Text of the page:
Metropolitan Museum of Art director, 1977-2008. Montebello was born to Count André Roger Lannes de Montebello (1908-1986) and Germaine Wiener de Croisset (de Montebello) (1913-1975). His family traced its roots back to Jean Lannes, Duc de Montebello, (1769-1809), a Marshall of France under Napoleon. Other relatives are thought to have been models for characters in Proust’s À la recherche du temps perdu, for example the Duchesse de Guermantes and the playwright Bloch. As a boy, his aunt, the Surrealism patron Marie-Laures Noailles (1902-1970) introduced him to Picasso.

Minister of Arts under Napoleon, developer and first director of the Louvre Museum; collector and engraver. Denon was born to a provincial noble family. He initially studied law in Paris in 1765, but switched to study painting under Noël Hallé (1711-1781). His first official appointment came as keeper of the collection of gems and medals left to the King by Madame de Pompadour. Beginning in 1772, he worked as an attaché to the French embassies in St. Petersburg, Stockholm, Geneva and Naples, making engravings in addition to his diplomatic work.

Archaeologist, Ashmolean Museum Director; discoverer of Minoan Crete civilization and publisher of Minoan (Knossos) finds. Evans' father, Sir John Evans (1823-1908), ran a paper mill and was distinguished archaeologist and numismatist. His mother was Harriet Ann Dickinson (Evans). Evans attended Harrow School and Brasenose College, Oxford, where he graduated with first class honors in modern history in 1874. He studied a year at Göttingen, traveling to Bosnia (1871), Herzegovina, Finland, and Scandinavia (1873-4).

Frick Collection Director, 1973-1986 and John Pope-Hennessy Chair of the department of European paintings, Metropolitan Museum of Art, 1986-2009. Fahy (pronounced "Fay"), born to Everett Fahy, Sr. and Dorothy Jermaka (Fahy), was raised in Philadelphia, PA. While an undergraduate at the University of Virginia, Fahy met his future chair namesake, John Pope-Hennessy in North Carolina. After graduation in 1962 he traveled to Europe where Pope-Hennessy suggested he study Domenico Ghirlandio.

Director, British Museum, 1936-1950, and scholar of the prehistoric era. Forsdyke was son of Frederick Palmer Forsdyke and Mary Eliza Sainsbury. He was educated at Christ's Hospital and Keble College, Oxford, graduating in 1906. A scholar of classical studies, he joined the British Museum in 1908 as an assistant in the department of Greek and Roman Antiquities. In 1910 he married a forty-two-year-old widow (he was twenty-six) Frances Beatrice Mumford Gifford. Forsdyke worked closely with Arthur J. Evans, contributing to Evans' work the Palace of Minos.

Art museum and library director; Germanist art historian specializing in northern renaissance; patron of Expressionist artist and Asian art authority. Glaser was born of cultured Jewish parentage, S. Glaser and Emma Hase (Glaser). He attended the Wilhelms gymnasium in Berlin, graduating in 1897. Glaser studied medicine at the University of Freiburg and Munich, receiving his M.D. in 1902. However, art had always interested him and he immediately began a second degree in art history during the years Heinrich Wölfflin was in Berlin. He was granted a Ph.D.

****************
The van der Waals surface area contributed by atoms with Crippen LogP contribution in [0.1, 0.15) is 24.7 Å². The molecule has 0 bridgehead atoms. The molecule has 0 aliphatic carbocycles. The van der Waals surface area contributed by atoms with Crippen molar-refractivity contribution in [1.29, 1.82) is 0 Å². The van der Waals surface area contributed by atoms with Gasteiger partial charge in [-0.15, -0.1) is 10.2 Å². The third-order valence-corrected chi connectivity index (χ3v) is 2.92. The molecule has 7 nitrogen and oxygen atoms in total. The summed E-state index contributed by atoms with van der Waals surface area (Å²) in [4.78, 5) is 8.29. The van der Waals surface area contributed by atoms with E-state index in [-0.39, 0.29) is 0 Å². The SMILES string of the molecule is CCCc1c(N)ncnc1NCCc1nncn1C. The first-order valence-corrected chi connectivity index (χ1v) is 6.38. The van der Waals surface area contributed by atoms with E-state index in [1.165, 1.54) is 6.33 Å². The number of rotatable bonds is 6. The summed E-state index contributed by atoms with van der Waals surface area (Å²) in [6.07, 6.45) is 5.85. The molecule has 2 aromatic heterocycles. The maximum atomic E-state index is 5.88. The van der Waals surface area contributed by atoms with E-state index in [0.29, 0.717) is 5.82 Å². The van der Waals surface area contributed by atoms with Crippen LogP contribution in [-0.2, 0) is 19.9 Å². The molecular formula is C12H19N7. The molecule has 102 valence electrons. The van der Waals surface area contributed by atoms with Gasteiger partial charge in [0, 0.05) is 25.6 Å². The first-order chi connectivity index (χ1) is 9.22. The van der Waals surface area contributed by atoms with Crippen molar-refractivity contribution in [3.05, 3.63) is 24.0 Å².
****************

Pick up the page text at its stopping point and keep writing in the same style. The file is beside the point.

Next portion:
Americanist art historian and Whitney Museum of Art curator and Director, 1958-1968. Goodrich was the son of Henry Wickes Goodrich, an attorney and amateur painter, and Madeleine Lloyd (Goodrich). The family friend and neighbor, the artist Reginald Marsh, encouraged Goodrich to paint. Goodrich graduated from high school in 1913 and studied at the Art Students League in New York, arriving early enough to witness the Armory Show, and later studying at the National Academy of Design (also in New York) through 1918.

Director, Essener Kunstmuseum 1909-1922, major exhibitor of German Expressionism. Between 1891 and 1896 Gosebruch studied philology in Munich, Geneva and Berlin. He taught as a private tutor until 1903 when he joined the the Essen museum as an unpaid assistant. During the same time he studied art history in Paris and Berlin, the latter venue under Heinrich Wölfflin. After a second undergraduate degree in art history in 1906, he was appointed in 1909 Director of Essen art museums, a diverse art collection.

Writer, painter, museum director, and historian of Russian art and architecture. Grabar studied at the Academy of Arts at the University of St. Petersburg in 1894, and moved to Munich two years later. As an art student, he was affiliated with the Jugendstil movement, but returned to St. Petersburg in 1901. In 1913, he was appointed professor at the Academy of Arts and Director of the Tret'yakov Gallery in Moscow. Grabar supervised the restoration of Russian architecture and painting, publishing several articles on Russian art.

Frick Collection director, 1964-1972. Grier studied architecture at Pennsylvania State University, graduating in 1935. His experience with art encouraged him to study art history. He continued study at Princeton University, Department of Art and Archeology the same year, taking courses at New York University and working as a field assistant in the Princeton excavation at Antioch (modern Turkey). In 1936 he studied at the Institut d'Art et d'Archeologie, University of Paris.

Pieter Bruegel the Elder authority; Deputy Director, Manchester City Art Gallery, 1961-1966; Professor of Art History, Washington University, Seattle, 1966-1972. Grossmann was the son of Maximilian Grossmann, a Surgeon-General in the Austro-Hungarian Army. He was born in Stanislaus, Galicia, Austro-Hungarian Empire, which is present-day Ivano-Frankivsk, Ukraine. He attended the Staatsgymnasium of the third district (III Bezirk) in Vienna. As a student at the Wiener Handelsakademie he met Antoine Seilern who would prove instrumental in his later career.

Museum director; modernist art historian. Grote's father owned a construction firm and his mother was a pianist. He studied art history briefly at the university in Jena in 1912 before switching to architecture in Braunschweig (1912-1919), with time off for military service in the First World War. After the war he studied art history in Munich and then at Halle. He wrote his dissertation at Halle under Paul Frankl on the printmaker Georg Lemberger in 1922.